Ready access to social media may improve efficiency in the delivery of important information, but these networks remain mere enhancements to traditional values and relationships. Strategic alliances and personal interaction with key influencers are still very important when establishing credibility and trust.

The way an organizational crisis, or scandal, is managed can still yield opportunities for reinforcing or enhancing a reputation and public confidence. For today’s communications team, it is imperative that current social media systems be employed to maintain an effective dialogue with all audiences, both internally and externally.

~Michael Sale served with the (Metropolitan) Toronto Police for thirty years, retiring as an Inspector after many years in public affairs and event management. He is a graduate of the 169th Session of the FBI National Academy. Mike has worked as a manager of emergency planning for the Ontario Ministry of Community Safety and Correctional Services and as a justice studies program coordinator for Humber College. He is currently a law enforcement education coordinator with American Military University and serves as the university’s representative in Canada.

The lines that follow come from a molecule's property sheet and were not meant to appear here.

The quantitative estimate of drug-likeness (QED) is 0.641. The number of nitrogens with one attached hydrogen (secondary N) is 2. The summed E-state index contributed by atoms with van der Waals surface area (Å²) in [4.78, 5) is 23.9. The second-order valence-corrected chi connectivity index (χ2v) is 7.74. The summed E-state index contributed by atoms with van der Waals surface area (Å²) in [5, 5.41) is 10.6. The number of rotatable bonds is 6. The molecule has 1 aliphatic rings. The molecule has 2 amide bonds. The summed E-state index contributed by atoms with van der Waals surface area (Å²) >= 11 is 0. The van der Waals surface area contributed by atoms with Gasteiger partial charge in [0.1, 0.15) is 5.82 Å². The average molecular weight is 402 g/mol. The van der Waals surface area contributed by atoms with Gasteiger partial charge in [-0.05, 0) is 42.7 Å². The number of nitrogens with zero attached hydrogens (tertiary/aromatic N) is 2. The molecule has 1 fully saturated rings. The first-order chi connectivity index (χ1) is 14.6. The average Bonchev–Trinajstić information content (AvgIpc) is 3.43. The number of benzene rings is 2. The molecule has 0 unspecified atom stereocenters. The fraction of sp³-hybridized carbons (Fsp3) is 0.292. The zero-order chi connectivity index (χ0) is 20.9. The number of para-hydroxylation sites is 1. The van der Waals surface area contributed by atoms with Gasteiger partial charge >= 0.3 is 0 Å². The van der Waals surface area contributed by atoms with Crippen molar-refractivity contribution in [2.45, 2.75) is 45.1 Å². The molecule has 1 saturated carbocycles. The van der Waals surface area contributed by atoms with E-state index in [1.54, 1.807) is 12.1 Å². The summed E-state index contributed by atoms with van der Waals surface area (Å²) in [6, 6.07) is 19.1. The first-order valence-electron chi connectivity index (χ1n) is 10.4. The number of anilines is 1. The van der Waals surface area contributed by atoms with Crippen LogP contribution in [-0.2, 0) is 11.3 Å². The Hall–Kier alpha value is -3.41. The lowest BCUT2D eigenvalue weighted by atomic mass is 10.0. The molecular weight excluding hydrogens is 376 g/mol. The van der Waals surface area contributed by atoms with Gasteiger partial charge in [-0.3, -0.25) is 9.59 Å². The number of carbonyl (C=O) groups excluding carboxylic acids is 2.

There has been a lot of attention recently about neighborhood watches after the “captain” of a neighborhood watch in Sanford, Fla. shot and killed an unarmed black teenager, Trayvon Martin. Media outlets are asking if the shooter, George Zimmerman, was just looking out for his neighborhood where there had been multiple break-ins recently, or if he was a wannabe cop who tried to take justice into his own hands.

By Mike Sale

I recently visited Niagara Falls to attend an exciting conference sponsored by the Crime Prevention Committee of the Ontario Association of Chiefs of Police (OACP). Crime Prevention through Innovation and Technology attracted a wide variety of police leaders, practitioners, academics and related professionals to discuss emerging trends in the ever-expanding field of crime prevention.